Rachel Lichtenstein talks with Aviva Zacks about her life in Detroit and what finally prompted her aliyah.
Each month, we’ll feature a Metro Detroiter who has made aliyah.
Q: Tell me about your life in Detroit and what your connection was to Israel.
Rachel Lichtenstein: I was born in Israel, but I was raised in Detroit from the age of 3. I went to Thompson Junior High [Southfield] and Vandenberg Elementary [Detroit].
Although I was raised in Detroit, I used to come back and forth to Israel all the time. I enlisted in the Israeli army when I was 18, and I served for two years. It was an amazing experience, and that was the beginning of my finding religion. My father had become religious prior to that, and I had wanted nothing to do with it. But being in the army gave me a sense of something bigger than myself, and when I finished the army after two years, my first college experience was at Tel Aviv University.
Then, I went back to the States and worked for National Conference of Synagogue Youth (NCSY) and started going to Oakland County Community College and Wayne State. I came back to Israel and went to seminary for a year, then I went back to Detroit and met my husband, Moshe. We lived in Israel for two years and then we went back to Detroit for 12 years before we made aliyah.
In those 12 years that we were in Detroit, I had six boys. All of them went to Yeshiva Beth Yehudah. My husband was a board member of Congregation Beth Tefilo Emanuel Tikvah in Southfield. We lived two blocks from my parents and across the street from my brother. It was a good life.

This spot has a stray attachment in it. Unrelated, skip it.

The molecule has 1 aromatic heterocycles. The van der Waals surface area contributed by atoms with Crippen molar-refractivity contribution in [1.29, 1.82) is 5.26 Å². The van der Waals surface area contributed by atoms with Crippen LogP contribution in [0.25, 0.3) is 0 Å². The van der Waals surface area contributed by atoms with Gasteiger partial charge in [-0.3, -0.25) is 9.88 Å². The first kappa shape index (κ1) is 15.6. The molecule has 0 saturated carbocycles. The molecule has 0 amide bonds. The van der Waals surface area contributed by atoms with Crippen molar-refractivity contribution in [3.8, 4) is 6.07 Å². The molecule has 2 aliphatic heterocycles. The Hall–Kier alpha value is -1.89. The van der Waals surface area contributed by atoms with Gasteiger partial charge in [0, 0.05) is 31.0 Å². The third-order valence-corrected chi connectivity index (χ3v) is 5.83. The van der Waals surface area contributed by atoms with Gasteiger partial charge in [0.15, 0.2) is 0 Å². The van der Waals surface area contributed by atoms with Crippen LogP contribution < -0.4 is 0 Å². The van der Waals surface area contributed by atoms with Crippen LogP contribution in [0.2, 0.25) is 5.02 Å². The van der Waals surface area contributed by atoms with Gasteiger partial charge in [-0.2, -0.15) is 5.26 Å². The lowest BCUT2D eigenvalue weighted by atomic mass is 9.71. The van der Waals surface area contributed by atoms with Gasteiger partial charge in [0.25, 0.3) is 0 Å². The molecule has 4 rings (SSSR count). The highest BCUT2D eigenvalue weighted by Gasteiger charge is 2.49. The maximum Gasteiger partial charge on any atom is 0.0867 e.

Q: What finally prompted your aliyah and what was it like?
RL: I had always yearned to be here. It had always been a goal of mine, and it took 12 years of convincing my husband to finally get him on board. I started the process of aliyah even before my husband agreed.
My kids were automatically Israeli because I was born here, so I got them all their Israeli passports, and I had already applied for aliyah with the consulate in Chicago. Then one day, out of the blue, my husband said, “I’m ready to give Israel a try.” The minute he said he was ready, I said, “Hold that thought.” I called the consulate in Chicago and said, “Okay, process!” Within nine months, we were here.
We made aliyah on the first Nefesh B’Nefesh flight of 2002, so it will be 19 years this August.
My husband and I came with our seven boys, and I was pregnant with my daughter. We settled in Ramat Beit Shemesh and rented two different apartments until we bought our home.
I have not once regretted that decision. I feel we are living the life that Hashem expected of us to live.
Q: What have you been doing besides raising your family here in Israel?
RL: I had a playgroup in my house for a number of years. During that time, I also went back and took a course to become a life coach. Because I had been an advocate for olim and helped them with bureaucracy, I became a life coach for olim and for at-risk youth. At the time that I took the course to become a life coach, I also opened a ceramic studio with a friend, and we were in business for about a year.
My husband has been working for a wills and estates company here in Israel for more than 10 years. We have four married kids and soon-to-be seven grandchildren, and my parents live near me now.
Q: What do you miss about Detroit?
RL: The people — whether it’s family or the few close friends that I’m still in touch with today, even though I don’t see them. That is the only thing I really miss.
Q: Do you have a message for the people reading this interview?
RL: If you’re Jewish and you identify as being Jewish, come home. And do not let anything stand in the way.